EXCITING prospect Thierry Small will be continuing his football education on the South Coast.
The promising left-back, 17, has put pen to paper on a deal with Southampton, after interest from the likes of Arsenal, Bayern Munich and Juventus.
Last season, Small became Everton’s youngest ever player when he appeared in a FA Cup tie against Sheffield Wednesday aged just at 16 years and 176 days old.
It was the defender’s destiny that he would become a footballer.
After all, his uncle was Bryan Small, who played for Aston Villa in the 1990s.
BORN IN THE MIDLANDS
Thierry was born and raised in Solihull.
He grew up playing Sunday League, before he was scouted by Villa – and it appeared he would follow in his uncle’s footsteps.
However, he wasn’t deemed good enough yet and ended up at rivals West Brom.
“I was playing for my local team when Aston Villa approached me and offered me to train,” he told OneFootball.
“But after having my trial they didn’t take me on, they said I wasn’t good enough technically. So West Brom came in for me – who instead looked to utilise my pace and strength.
“They felt they could teach me the technical side later on. Soon after West Brom came in, Villa wanted me back and Birmingham City too, but I’d already committed.”
At 11, Small’s progression was tracked by Everton – who were reportedly said to have followed him for two years.
It meant that he had to leave his family home behind and move away – the sacrifice of wanting to achieve his ambition of becoming a professional footballer.
He revealed: “Of course, it was a very hard decision for me and my family [to leave home at such a young age].
“But we thought you only get one chance at this – it was an opportunity we couldn’t turn down.
“There was great schooling on offer, a great chance to improve myself as a footballer and Everton are known for their academy and developing players.”
Without his parents by his side, Small could’ve struggled.
But he knew what he had to do and treated the experience like having a job.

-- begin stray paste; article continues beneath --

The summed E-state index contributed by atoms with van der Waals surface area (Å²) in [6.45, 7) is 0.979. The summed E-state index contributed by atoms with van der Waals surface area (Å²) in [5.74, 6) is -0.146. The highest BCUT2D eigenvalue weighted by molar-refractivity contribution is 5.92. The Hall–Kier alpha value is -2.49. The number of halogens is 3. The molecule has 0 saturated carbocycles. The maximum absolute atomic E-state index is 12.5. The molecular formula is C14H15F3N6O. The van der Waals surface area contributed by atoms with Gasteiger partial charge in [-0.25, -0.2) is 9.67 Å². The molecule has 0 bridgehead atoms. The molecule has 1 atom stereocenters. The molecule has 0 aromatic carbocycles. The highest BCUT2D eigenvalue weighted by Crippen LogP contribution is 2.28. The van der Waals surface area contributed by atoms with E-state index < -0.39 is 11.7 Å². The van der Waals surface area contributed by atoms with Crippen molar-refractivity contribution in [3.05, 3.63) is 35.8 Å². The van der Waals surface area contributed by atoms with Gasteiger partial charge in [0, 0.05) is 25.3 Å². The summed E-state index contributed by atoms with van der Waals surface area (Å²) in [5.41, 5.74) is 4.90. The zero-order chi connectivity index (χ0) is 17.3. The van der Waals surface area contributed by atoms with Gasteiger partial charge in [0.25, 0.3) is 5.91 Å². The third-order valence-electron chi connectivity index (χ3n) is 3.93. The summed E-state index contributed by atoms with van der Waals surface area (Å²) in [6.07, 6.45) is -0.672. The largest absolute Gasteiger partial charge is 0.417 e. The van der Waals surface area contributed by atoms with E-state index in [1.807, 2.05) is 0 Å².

“I had to go to school, go to football, wake up early, finish late at training, it was almost like a job,” he said.
“But I was still enjoying it and I was absolutely ready for that sacrifice.
“There were hard days and difficult moments, I had to deal with those myself. But it helped me to mature and grow as a person – probably a lot quicker than most others.”
Because of his parents’ belief behind him, Small is thankful they let him follow his dream.
“My family have played a huge role in my success. They keep me grounded, keep me level-headed, but I’m well aware it’s been difficult for everyone.
“I’ve obviously lost a big support network in my parents but also for them, they lose their child in a way. Their lives have totally changed because of my situation.
“People used to ask my mum ‘don’t you think it’s a bit early for Thierry to leave home?’ and that got to her.
“It’s normal to doubt yourself, to think if you made the right decision.
“But that’s why I’m so grateful to her for giving me the opportunity.”
However, any doubts would’ve been completely quashed on January 24, 2001, when Small made his debut for the Toffees.
He began on the bench, before he got a call from Carlo Ancelotti’s assistant Duncan Ferguson that he would be making his bow against the Owls in the cup.
“I was so nervous on the bench,” he said.
“One minute I’d be really excited and be desperate to get on the pitch and the next, I had butterflies in my stomach.
“But when Dunc [Duncan Ferguson] told me to warm up and said ‘you’re coming on’ – I was absolutely buzzing. Ancelotti even called me over and said ‘you’ve still got time to score a goal’ which would’ve been a special moment.”
TURNING FOR ADVICE
Interestingly, Thierry found out 48 hours before the game that he would be in the matchday squad.
The first person he rang for advice was his uncle, Bryan who played more than 30 times for Villa in the top flight.
“He told me to keep things simple, to just express myself and be calm,” Thierry divulged.
“Hopefully there will be many more opportunities but I have to keep working hard on the training pitch.
“That is where I can keep improving and the most important thing is to be consistent.”
Now, with the help of Ralph Hasenhüttl and uncle Bryan expect Thierry to fly – just like he does down that left flank.